Prescription monitoring programs (PMPs, also known as prescription drug monitoring programs, or PDMPs) are state-operated databases that collect, store, and distribute information about controlled substance prescriptions. The specific characteristics of these programs (e.g., which controlled substance schedules are included, who can access the data, which agency runs the program, etc.) can vary from state to state, but nearly all are designed to help address the twin public health crises of prescription drug abuse and inadequately-treated chronic pain, with this objective stated explicitly in some PMP laws.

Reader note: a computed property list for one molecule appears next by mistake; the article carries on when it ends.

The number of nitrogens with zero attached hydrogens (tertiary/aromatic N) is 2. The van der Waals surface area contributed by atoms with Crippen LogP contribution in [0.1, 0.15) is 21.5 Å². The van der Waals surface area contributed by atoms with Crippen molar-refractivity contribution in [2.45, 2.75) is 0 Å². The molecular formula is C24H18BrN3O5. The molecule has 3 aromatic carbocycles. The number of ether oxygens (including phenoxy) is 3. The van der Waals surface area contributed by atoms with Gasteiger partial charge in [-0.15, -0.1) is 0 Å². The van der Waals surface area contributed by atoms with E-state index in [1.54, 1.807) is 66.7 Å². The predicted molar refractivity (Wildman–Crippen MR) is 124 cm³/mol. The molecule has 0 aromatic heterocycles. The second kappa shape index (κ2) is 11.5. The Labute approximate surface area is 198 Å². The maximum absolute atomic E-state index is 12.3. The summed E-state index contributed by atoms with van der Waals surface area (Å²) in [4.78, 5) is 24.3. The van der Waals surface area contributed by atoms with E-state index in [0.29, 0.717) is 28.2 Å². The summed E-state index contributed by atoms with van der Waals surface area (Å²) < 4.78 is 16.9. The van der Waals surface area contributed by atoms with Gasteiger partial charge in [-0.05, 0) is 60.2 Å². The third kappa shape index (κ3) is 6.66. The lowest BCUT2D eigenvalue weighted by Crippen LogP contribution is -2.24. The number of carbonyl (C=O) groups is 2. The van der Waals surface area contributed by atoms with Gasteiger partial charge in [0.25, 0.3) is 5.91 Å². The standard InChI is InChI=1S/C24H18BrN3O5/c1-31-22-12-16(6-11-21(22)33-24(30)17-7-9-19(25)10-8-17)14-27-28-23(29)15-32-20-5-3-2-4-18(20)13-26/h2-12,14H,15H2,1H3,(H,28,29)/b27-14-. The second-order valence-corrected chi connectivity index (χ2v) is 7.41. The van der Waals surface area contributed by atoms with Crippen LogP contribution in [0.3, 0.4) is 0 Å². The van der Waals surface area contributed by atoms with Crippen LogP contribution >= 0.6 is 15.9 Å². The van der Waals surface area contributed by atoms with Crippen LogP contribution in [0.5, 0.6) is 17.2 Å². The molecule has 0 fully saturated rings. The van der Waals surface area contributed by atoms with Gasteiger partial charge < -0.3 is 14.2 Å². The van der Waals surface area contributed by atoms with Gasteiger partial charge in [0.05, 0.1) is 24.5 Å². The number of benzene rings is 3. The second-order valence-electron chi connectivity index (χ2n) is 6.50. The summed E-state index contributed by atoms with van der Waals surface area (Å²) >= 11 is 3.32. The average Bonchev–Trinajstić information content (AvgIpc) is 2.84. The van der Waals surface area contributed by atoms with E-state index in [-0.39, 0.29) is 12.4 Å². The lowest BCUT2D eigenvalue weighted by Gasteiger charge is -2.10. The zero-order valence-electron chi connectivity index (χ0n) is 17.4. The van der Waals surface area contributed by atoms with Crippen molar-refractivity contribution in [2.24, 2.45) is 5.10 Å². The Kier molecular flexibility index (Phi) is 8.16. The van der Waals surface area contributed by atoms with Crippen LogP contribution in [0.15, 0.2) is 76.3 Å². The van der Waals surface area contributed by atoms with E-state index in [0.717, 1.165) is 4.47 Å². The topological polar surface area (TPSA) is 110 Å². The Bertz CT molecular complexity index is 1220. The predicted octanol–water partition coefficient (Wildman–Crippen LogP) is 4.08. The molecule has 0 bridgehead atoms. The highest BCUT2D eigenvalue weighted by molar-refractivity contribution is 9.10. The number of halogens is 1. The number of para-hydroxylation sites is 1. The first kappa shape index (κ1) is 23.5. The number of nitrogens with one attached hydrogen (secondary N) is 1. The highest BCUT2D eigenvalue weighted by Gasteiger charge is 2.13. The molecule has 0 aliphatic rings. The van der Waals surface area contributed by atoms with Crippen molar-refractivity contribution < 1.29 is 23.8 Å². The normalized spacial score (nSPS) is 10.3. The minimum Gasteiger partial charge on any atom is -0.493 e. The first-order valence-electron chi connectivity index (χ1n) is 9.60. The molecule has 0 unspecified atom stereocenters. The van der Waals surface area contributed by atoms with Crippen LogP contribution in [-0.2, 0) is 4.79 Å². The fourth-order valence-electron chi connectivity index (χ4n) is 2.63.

In nearly every discussion about possible solutions to the prescription drug abuse problem, PMPs are mentioned as a key feature. Although less recognized by policymakers, PMPs also can be extremely helpful clinical tools for healthcare professionals treating people with conditions necessitating the use of controlled substances, including pain. As the “owner/operators” of PMPs, policymakers have a vested interest in facilitating the implementation and development of PMPs as effective tools.
This policy brief is a product of the Pain Action Alliance to Implement a National Strategy (PAINS), in collaboration with the Center for Practical Bioethics, the American Academy of Pain Management (AAPM), and the Pain and Policy Studies Group (PPSG) at the University of Wisconsin. It was funded by the United States Cancer Pain Relief Committee.
|Author(s)||Twillman, Bob, PhD, FAPM|
|Attribution||Courtesy of PAINS Project|